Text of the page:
So I was a little surprised this morning when my friend at Hearst sent me a link to a Popular Mechanics blog entry, in which a Hearst writer is shocked—shocked!—that someone at Rockstar Games would be so stupid as to send a bat! In the mail! To the office!

Lady Marmalade

Perhaps most damningly, someone in Rockstar’s PR really gored up the swag by smearing it with, that’s right, orange marmalade! Ugh! Disgusting!

I was strangely offended by the time Kotaku picked up the story. Seriously, isn’t this Rockstar at its least confrontational?

After the cut, Scott Sharkey lists different weapons sent to his office as promotional tie-ins for video games!

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Identity in Second Life: part one

A few weeks ago, I loaded up Second Life. It was the first time I’d touched the game in about a year. I halfheartedly installed all the updates.

If you’ve ever tinkered with Second Life, this probably comes as no surprise: the service manages to hemorrhage almost all of its potential new customers, quickly. In fact, most new users are alienated by the whole experience within their first hour, thanks to an unnavigable interface loaded with super-cryptic nomenclature.

Perhaps the most unwelcoming aspect of the initial user experience is your avatar’s own appearance. It is textureless, low-tech, doll-like, and it brands you as a Linden newbie (until very recently, the default avatars were just terrible). And although the character creation tools are actually great, they take time to learn. I remember it seemed every attempt at designing a realistic body resulted in a bubble-ass. And at any length, the default hair is a she-male’s pompadour.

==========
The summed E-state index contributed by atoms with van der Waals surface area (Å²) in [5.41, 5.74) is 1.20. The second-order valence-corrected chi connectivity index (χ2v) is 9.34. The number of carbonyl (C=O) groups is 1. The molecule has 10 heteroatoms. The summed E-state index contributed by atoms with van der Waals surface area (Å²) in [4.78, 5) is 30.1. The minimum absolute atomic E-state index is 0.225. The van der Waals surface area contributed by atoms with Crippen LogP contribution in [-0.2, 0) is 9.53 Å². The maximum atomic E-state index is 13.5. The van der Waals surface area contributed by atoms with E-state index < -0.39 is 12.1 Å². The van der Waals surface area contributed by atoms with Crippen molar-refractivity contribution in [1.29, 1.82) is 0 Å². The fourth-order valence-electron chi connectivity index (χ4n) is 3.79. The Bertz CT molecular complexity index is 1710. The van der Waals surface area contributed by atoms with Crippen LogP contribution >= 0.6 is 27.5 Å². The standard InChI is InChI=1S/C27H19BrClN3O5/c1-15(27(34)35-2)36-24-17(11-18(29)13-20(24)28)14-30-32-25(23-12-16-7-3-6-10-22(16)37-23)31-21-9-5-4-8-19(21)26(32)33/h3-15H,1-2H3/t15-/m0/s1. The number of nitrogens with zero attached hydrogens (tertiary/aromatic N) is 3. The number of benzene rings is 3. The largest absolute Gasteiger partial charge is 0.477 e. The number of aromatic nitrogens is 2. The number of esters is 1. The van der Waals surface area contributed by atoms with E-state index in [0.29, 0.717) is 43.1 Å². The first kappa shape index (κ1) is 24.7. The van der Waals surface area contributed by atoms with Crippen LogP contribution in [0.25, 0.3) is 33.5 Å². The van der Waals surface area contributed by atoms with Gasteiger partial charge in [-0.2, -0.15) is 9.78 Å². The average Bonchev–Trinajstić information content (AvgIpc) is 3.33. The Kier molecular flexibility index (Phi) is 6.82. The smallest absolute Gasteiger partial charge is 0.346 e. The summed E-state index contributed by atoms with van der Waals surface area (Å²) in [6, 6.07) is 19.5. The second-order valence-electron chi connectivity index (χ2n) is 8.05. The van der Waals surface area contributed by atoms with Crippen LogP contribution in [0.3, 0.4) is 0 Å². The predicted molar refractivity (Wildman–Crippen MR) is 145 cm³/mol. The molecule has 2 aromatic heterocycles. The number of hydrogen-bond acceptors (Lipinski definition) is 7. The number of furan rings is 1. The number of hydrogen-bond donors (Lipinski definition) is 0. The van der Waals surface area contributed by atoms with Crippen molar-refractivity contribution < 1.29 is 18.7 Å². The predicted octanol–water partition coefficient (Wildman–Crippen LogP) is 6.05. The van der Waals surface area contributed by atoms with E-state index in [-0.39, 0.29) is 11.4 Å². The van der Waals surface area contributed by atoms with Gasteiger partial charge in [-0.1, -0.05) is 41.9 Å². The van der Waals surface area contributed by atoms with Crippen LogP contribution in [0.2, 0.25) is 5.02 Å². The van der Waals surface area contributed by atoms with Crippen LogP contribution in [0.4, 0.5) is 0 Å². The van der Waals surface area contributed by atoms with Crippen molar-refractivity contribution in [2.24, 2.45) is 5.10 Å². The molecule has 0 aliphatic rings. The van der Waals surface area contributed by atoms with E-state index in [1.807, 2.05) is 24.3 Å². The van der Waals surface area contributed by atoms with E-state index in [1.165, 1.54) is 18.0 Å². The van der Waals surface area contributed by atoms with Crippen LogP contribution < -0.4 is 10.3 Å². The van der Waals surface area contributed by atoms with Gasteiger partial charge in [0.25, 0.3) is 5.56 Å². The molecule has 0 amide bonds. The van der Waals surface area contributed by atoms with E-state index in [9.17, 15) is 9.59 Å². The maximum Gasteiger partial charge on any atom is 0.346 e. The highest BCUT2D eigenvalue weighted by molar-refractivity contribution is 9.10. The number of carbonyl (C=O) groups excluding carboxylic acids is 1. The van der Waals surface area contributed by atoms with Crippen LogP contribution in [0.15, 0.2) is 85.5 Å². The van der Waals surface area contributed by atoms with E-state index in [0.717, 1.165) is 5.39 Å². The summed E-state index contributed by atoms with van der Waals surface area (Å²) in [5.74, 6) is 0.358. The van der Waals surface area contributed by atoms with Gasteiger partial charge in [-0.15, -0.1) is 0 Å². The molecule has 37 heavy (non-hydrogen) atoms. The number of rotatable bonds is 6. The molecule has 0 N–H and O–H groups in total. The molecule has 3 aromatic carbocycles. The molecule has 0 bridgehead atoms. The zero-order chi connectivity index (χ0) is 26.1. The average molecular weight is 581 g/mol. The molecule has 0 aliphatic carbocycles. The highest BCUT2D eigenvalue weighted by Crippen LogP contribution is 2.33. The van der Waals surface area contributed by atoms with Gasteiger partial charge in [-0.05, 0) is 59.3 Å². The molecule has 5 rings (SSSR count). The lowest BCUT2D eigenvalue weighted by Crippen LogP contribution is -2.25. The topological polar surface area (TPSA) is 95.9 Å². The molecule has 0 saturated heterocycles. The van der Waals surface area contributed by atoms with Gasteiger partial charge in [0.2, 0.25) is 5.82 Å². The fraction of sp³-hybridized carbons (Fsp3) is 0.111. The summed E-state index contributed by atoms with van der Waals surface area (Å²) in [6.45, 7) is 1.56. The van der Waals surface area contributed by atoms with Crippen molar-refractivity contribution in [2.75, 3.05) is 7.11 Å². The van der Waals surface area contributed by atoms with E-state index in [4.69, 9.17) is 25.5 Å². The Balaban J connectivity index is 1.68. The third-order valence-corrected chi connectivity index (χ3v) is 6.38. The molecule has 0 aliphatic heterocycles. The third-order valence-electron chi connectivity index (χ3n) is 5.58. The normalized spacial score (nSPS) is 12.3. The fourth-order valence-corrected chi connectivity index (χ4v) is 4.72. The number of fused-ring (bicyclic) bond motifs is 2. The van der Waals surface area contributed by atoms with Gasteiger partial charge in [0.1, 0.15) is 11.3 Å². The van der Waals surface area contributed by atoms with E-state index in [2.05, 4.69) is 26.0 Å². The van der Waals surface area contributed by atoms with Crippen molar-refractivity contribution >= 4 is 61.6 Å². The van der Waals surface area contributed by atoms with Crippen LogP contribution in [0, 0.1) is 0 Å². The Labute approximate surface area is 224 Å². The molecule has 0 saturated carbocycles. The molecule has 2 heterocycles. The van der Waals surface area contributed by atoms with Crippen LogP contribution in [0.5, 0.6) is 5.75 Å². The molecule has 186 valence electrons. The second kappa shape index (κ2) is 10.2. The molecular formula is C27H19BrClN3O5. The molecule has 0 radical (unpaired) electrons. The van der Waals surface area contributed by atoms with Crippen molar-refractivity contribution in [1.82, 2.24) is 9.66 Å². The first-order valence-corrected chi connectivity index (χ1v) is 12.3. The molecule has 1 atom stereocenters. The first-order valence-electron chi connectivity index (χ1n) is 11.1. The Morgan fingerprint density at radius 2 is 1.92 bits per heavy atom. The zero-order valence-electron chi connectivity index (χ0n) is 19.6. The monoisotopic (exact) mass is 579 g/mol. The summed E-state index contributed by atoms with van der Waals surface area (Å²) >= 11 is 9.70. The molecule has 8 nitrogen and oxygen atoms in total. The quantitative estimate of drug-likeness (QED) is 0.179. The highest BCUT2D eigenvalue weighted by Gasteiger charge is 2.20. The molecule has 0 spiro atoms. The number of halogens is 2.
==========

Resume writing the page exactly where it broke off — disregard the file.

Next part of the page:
How could I have known during my very first hour of play that I was able to purchase not just clothes and toys, but also hair and skin and eyeglasses? The average new user has no idea how mutable his appearance really is—and by extension, how mutable his sense of identity is.

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Remembering Theresa Duncan

I am going to tell you what I just told them.

I was waiting to blog later, but I just dropped everything. It fell out of my hands. I have been punched in the heart and brain.

Last night—yesterday—my friend MJ and I were hanging out. I don’t know how I got on the subject of my favorite game designer, actually. But I was showing MJ one of the greatest, most important games I’ve ever owned, Chop Suey, which actually I’ve told you about before. And then I was showing MJ this interview in an issue of Shift, probably Fall 2000, “Theresa Duncan: Silicon Valley’s ‘It Girl’.” And I was like, isn’t she beautiful? Can you believe she made this game? Because it was a little like holding up War and Peace and then revealing that it was written by, I don’t know, just someone really unexpectedly pretty, instead of Tolstoy.

Do people know who this is? Theresa Duncan? Why don’t more people know who she is?

I’d looked everywhere for that game. I’d been trying to locate a copy, if you can believe this, since I was 15, when I first read in a then-new magazine that it was the greatest videogame you could ever give a girl. And I found a copy ten years later, and I downgraded my QuickTime and ultimately discovered that Chop Suey—a storybook game with painted scenes, hilarious characters, and a narrative driven by the warm, twee crack of David Sedaris’ voice—was maybe one of the most enthralling and meaningful game experiences of my adult life.